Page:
Connected car? How about connected train.
Ericsson on Thursday said it partnered with Canadian aerospace and transportation company Bombardier on a successful trial of LTE technology to allow communications-based train control.
According to Ericsson, the pair conducted 11 tests that simulated speeds of up to 200 kilometers per hour to see whether LTE networks would be able to support communications-based train control (CBTC).
Ericsson said the trials also tested LTE’s ability to support other multiservice solutions for trains, including closed-circuit television (CCTV), voice, platform information, advertising and Wi-Fi for passengers.
The LTE networks used in the tests achieved uplink and downlink latencies “far below the threshold of 100 milliseconds,” Ericsson said, with packet losses near zero.
“The results of the tests performed to date are very promising and we will continue to test a variety of modems to ensure we can provide robust LTE networks for rail applications,” Ericsson head of Customer Group Industry and Society Charlotta Sund said. “We aim to develop solutions that ensure enhanced rail safety through communications-based train control and CCTV, as well as enhanced entertainment for passengers through services such as voice, platform information, advertising and Wi-Fi.”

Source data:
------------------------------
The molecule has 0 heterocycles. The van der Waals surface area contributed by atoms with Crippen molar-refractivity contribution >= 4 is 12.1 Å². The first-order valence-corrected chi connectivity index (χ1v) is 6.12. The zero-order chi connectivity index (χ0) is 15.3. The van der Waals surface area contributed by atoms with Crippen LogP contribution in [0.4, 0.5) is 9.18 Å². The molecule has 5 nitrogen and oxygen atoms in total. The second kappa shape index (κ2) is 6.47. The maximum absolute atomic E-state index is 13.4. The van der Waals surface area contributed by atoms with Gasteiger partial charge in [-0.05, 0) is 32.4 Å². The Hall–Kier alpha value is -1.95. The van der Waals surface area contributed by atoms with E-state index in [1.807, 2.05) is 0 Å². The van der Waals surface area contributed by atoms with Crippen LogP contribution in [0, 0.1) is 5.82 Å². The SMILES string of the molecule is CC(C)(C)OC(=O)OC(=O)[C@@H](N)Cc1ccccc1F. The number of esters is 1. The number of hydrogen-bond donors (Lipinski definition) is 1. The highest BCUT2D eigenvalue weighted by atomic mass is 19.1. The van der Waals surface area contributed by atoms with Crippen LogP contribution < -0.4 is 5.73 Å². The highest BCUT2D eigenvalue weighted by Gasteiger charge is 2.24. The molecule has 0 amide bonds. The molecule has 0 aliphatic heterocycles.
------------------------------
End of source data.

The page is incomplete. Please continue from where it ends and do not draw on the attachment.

Ericsson said LTE-enabled CBTC would support automatic train protection, operation and supervision. The Swedish telecom equipment giant said the LTE-based CBTC systems would be both more streamlined and reliable than older train control systems. With the ability to provide operators with more information about the exact position of trains, Ericsson said the system would also allow conductors to manage traffic in a more efficient and safe manner.
Filed Under: Infrastructure